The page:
Barbecue is everywhere in Baltimore these days, from the food trucks to the stadiums to the suburbs. That's a good thing.

It's also in the bars — and at Blue Pit BBQ & Whiskey Bar in Hampden, smoky meats and southern side dishes make excellent bar food. Blue Pit, which opened as a bar with sandwiches in the spring of 2014, added barbecue to its lineup in September.


Barbecue aficionados are an opinionated bunch and may have a few quibbles with some of Blue Pit's preparations; it is a cuisine that inspires lot of debate. But overall, Blue Pit, and its friendly staff, do barbecue (and drinks) well.

Scene & Decor Blue Pit's space is simple but warm, with a low-key outdoor area in back. When we arrived on an early Wednesday evening, during the week of the curfew following the Freddie Gray riots, it was wall-to-wall packed; as it turns out, we walked into a happy hour hosted by local bloggers.

After about an hour, the crush calmed down but a decent crowd remained. Of those, many appeared to be regulars; the bartenders knew them by name. But the staff and even other patrons were friendly and welcoming to newcomers.

Service There are plenty of seating options at Blue Pit, but no traditional service at the tables; orders are placed at the bar or at a separate cash register.

At the register, we ordered food, paid and were given an order number. It was only after we placed our order, when the man behind us stepped up to the counter, that we realized we could've ordered beers at the same time.

Instead, we ordered drinks straight from the bar — at the busiest time of the night. As a result, we ended up with our food before our drinks were completely ready. The bartenders were working as quickly as they could, but the drinks required attention and the kitchen was quick.

Entrees Blue Pit's menu is brief and focused, including a few meat choices, one vegetarian option (pulled jackfruit) and a handful of sides.

A pulled chicken sandwich ($8) was overloaded with about twice as much meat as the bun could handle, but that was good problem to have. The meat itself was cut in chunks and moist, with satisfying smokiness.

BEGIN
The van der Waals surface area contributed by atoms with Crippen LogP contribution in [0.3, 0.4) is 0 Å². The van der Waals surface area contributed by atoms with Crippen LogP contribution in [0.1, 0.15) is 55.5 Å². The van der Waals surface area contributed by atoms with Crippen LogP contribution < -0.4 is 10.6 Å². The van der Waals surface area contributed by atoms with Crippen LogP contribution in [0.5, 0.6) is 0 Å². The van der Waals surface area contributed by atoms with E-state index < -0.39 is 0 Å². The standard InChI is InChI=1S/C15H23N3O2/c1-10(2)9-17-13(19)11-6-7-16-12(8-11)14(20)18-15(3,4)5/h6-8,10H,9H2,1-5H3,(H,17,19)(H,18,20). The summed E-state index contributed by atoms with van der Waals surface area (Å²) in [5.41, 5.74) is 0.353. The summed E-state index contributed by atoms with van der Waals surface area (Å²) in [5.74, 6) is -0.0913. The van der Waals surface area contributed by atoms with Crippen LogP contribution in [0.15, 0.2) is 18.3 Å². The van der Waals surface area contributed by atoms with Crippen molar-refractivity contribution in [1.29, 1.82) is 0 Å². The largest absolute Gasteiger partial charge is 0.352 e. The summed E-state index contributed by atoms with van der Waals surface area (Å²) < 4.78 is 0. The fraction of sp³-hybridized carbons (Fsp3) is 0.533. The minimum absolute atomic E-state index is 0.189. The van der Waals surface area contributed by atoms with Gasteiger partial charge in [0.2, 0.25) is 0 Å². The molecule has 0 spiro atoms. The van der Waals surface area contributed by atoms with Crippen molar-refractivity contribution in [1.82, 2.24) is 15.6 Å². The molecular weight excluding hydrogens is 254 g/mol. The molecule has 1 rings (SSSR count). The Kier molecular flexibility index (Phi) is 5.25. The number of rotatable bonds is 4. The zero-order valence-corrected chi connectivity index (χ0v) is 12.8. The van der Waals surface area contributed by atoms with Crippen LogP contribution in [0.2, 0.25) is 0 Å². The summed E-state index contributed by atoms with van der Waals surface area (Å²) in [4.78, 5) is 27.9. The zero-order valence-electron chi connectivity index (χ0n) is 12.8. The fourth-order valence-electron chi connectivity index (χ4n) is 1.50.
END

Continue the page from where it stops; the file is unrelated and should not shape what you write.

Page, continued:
We used the chicken as a base to try the five sauces on our table; our favorites were the spicy mustard, tart vinegar and "sweet and hot." A Zeke's Coffee-spiked sauce was a little sweeter than we usually like and the "smoke" sauce wasn't quite smoky enough.

For a two-meat platter ($15), we chose pulled pork and smoked bratwurst; the platter also came with pickles and cornbread plus two sides (Chesapeake pickleback slaw and collard greens for us).

The pork is cooked on a pit for 18 hours; during that time, it manages to retain an impressive amount of moisture. We wished it had been a little smokier, but that's our preference, not everyone's.

The bratwurst was an unqualified hit. The seasoning was terrific and the sausage was cooked nicely, with nice "snap" when we took each bite.

The slaw was bright and crunchy and a good match for the savory meats, the tart pickles were also likable, and the collards were super clean and well-seasoned. The cornbread, which was dry, was the only disappointment on the plate.

Dessert During our visit, no desserts were available, though occasionally, Blue Pit does carry small sweet treats, like brownies.


Drinks Instead of a traditional dessert, another round of drinks is a better way to end a Blue Pit meal. With dinner, Union Craft Brewing's Perfecta Pils ($7) was crisp and appropriate.

We also loved the Weldon Blue ($8), a take on the boulevardier cocktail, and Blue Pit's "mule of the day" ($8) — a sweet and spicy strawberry basil concoction.

At Blue Pit, both the drinks and the food are made with obvious care. Which makes them very easy to love.